Apart from lifestyle issues is the more general problem of risks associated with any large population. Psychiatrists estimate that in any population of a million people there will be about 50,000 "DSM IV cases" - that is people with meet criteria for identified psychiatric disorders. While not all of these psychiatric disorders are likely to lead to leaking of classified information, it is also the case that among this substantial number are many unstable individuals who may likely engage in various forms of unacceptable behavior. Here it becomes a numbers game. A huge population of people with classified access necessarily includes a large number of seriously disturbed people, and we don't have or can't afford the tools to screen them out.
For many years Government security systems focused on potential espionage and blackmail cases, as well as a relatively few number of people who leaked classified data for political purposes. These risks still exist, but as recent events have shown far greater problems have been created by the secrets explosion. Like the proverbial Dutch boy with his finger in the dike trying to hold back a flood, the Pentagon and the intelligence agencies have a problem on their hand of epic proportions, which will not be solved with a 1970's approach to security.
Where leakers classified information can be identified they should certainly be prosecuted. Sending them to jail for significant sentences will always be a deterrent to at least some future leakers. Others, however, will be more careful or believe that they won't be caught. Here more innovative technical approaches to the management of on- line classified data need to be developed, as well as constraining the unbridled access to classified computer systems, networks and data bases that has now become commonplace.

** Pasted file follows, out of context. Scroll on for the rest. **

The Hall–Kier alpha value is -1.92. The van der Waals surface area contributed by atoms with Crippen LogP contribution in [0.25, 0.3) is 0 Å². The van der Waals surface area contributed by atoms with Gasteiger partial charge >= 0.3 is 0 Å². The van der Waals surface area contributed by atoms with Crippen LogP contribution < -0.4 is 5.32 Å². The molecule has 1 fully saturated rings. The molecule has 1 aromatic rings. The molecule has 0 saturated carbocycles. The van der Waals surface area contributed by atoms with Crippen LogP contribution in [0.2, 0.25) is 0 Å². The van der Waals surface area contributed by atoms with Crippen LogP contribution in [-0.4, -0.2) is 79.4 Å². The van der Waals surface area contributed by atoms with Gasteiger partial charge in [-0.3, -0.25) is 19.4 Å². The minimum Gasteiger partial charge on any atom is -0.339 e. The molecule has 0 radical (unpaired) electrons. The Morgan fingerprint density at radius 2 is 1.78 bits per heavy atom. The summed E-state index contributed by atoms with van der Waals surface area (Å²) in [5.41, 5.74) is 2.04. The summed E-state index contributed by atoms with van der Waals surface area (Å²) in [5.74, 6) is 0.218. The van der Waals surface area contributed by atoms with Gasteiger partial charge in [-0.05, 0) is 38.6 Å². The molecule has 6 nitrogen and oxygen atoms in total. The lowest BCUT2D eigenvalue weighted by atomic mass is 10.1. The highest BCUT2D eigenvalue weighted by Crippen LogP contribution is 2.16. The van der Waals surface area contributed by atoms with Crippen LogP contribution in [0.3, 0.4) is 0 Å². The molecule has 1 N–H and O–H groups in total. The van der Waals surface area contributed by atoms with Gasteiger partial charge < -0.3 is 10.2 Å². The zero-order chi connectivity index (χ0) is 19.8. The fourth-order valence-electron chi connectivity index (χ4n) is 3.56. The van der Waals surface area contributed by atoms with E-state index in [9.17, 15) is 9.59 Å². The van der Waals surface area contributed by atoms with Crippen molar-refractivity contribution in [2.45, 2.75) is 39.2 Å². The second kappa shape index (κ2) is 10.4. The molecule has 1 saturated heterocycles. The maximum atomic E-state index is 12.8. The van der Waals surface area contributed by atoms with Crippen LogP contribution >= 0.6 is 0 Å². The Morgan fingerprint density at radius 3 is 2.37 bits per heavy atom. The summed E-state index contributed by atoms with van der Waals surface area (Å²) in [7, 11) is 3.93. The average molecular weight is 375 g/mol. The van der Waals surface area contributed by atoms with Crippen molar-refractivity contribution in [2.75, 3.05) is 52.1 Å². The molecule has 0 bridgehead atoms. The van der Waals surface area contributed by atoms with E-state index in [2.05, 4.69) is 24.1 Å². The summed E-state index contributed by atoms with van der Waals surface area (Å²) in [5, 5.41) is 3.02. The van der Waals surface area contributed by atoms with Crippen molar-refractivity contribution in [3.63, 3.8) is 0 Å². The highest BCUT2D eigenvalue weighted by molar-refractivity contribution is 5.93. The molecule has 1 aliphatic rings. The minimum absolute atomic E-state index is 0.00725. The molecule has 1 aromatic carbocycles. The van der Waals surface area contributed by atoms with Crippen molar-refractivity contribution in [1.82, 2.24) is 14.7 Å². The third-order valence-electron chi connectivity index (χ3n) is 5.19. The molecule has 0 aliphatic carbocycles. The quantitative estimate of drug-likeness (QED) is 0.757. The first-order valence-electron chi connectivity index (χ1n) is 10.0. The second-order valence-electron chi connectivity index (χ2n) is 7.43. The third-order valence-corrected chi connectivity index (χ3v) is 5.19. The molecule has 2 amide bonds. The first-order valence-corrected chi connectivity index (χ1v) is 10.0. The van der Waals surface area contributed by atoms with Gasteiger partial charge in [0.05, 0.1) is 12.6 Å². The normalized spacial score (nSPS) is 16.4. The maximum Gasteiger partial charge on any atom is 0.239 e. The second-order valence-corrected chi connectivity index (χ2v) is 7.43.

Reducing the numbers with access to Top Secret and Secret data is not an answer. A ten or twenty percent reduction in those with clearances would be meaningless, and likely be counterproductive. The law of large numbers will still prevail. Compelling demands for classified data by the military, intelligence agencies, law enforcement, as well as the supporting contractor community necessitate these numbers and any radical reductions would likely be a bigger disaster than the leaks.
Harassing web site operators and the media who receive these leaks raises both constitutional and logical issues. Forcing Wikileaks to remove already posted secrets is unmitigated nonsense -- the entire planet has already had an ample opportunity to download them. For years the Government has had a reasonable relationship with the media on critical leaks, getting The New York Times, the Washington Post and others to redact or delay printing classified materials where there were serious national security concerns. The Government needs to develop a similar approach to web site operators that dominate the new information age. This won't be easy, and may ultimately prove to be impossible. Many of these websites are off-shore; run by radicals; or simply have no interest in what the U.S. Government has to say. Shutting down the sites, prosecuting foreign operators, and removing already posted materials may be impossible as well.
The Government also needs to take a new and realistic approach to its policy on release of classified information. Declassification of Secret data on a 20-year schedule is an outdated concept. Most of this information is highly perishable and actual risks to personnel and U.S. security interests are short-lived. Policies and procedures need to recognize this, reducing the compulsion on the part of many to leak classified data in advance of official declassification. Procedures for public release of some highly classified data have already been changed for the better. CIA, for example, uses an external panel of prominent scholars to review its secrets and recommend their release. Other Government agencies need to follow this model of injecting common sense into the release of classified information that no longer poses real security risks.
There really is no magical or simple solution to the problem of the secrets explosion. The explosion of classified data and clearances, the need for data sharing, and the proliferation of networked computers have all contributed to the problem. Certainly prosecution of leakers will help to some extent, and the harassment of Internet operators will not. In the end, however, the Government needs to undertake fundamental changes in its overall approach to the management and release of classified information. The Internet era brought with it the largest media revolution since the invention of movable type in the 16th Century. As this revolution has come to embrace the world of classified data, the Government needs a revolutionary approach to the management of its classified data and realistic controls on those who access it as well.